American social policy creates Opioid Crisis. Senators blame Mexico for meeting demand.

I was just watching Senators questioning the heads of U.S. Intelligence agencies on worldwide threats, and had to turn off my television in disgust.

Why?

Because the joint intelligence report identified deaths from opioid addiction and suicide  as first and second respectively on the list of causes of death in the United States.

In response, Senators immediately began zeroing in on the flow of drugs entering the U.S. from Mexico as though it was the most important focus.

What this demonstrates to me is that political leadership of the U.S. still believe that stopping the illicit trafficking of opioids somehow equates to addressing a health epidemic of catastrophic scale. In other words, if we cut off the supply of Fentanyl or Oxycontin into the U.S., the crisis is over.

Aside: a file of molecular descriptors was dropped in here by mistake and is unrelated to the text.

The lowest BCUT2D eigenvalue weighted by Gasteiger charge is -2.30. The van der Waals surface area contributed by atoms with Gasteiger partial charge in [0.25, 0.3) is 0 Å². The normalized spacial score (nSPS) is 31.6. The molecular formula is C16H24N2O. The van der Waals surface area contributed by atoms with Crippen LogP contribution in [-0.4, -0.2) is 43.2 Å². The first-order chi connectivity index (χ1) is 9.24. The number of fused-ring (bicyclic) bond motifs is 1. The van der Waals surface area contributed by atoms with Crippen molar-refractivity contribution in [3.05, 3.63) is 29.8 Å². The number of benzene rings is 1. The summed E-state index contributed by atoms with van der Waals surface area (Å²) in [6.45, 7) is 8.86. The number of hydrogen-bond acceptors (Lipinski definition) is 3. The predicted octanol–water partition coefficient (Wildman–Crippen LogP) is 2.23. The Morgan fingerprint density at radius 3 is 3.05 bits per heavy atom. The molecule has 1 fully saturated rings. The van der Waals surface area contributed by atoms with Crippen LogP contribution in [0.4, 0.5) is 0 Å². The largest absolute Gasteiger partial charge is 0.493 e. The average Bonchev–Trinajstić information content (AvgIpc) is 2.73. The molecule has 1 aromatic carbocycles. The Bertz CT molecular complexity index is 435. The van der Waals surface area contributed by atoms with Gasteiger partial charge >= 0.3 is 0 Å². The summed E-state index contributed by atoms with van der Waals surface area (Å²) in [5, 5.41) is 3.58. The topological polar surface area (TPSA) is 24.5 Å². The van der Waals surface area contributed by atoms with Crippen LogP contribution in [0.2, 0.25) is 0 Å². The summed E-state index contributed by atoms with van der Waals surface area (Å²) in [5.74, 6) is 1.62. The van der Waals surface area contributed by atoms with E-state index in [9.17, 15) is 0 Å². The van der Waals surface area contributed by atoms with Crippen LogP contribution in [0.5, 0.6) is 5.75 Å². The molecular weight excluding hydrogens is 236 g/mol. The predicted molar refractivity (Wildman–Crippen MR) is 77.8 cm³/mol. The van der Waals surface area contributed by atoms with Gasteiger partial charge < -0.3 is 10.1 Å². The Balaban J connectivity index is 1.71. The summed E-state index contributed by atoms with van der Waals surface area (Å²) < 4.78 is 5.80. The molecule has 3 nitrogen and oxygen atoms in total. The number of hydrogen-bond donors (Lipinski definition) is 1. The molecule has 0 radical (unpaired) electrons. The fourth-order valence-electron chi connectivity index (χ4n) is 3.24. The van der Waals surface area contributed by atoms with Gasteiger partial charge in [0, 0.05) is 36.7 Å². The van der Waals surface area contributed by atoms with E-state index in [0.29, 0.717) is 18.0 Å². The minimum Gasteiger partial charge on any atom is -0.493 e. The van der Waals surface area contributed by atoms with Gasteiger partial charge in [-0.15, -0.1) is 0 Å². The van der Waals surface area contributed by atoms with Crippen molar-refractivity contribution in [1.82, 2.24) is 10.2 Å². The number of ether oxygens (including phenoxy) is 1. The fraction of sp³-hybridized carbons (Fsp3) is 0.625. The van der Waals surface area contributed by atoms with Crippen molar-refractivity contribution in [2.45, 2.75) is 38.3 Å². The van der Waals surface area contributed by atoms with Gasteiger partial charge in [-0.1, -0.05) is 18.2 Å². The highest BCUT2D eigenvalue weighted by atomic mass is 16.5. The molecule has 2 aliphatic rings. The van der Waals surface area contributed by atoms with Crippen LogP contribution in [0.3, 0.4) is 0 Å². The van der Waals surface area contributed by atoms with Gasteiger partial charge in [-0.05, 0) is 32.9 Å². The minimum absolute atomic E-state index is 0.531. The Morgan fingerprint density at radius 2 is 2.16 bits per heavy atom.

I heard no acknowledgement whatsoever of how complex the issue is; how any legitimate strategy must involve treatment and support for addicts to help them overcome their addictions.

I suppose cold turkey is one approach.

If there’s a single lesson that should have been learned from America’s costly, decades-long war on drugs it’s that focusing on supply, rather than addressing the underlying causes of addiction, invariably leads to failure.

What makes this especially disgusting is that many of the Republican Senators paying lip service to their own national health crisis will soon vote for a budget that will further gut Medicaid, addiction treatment, and every other community-based health and social services agency so crucial to combating opioid addiction.

Actions speak louder than words. Tax cuts for the 10 per cent, and increased conventional military spending (that doesn’t even address the newest, more insidious battlefield, cyber-security) are lauded as Republican victories.

Once again, rigid, unprogressive, and unrealistic dogma rules the day in American policy-making.  Wait–I forgot hypocrisy.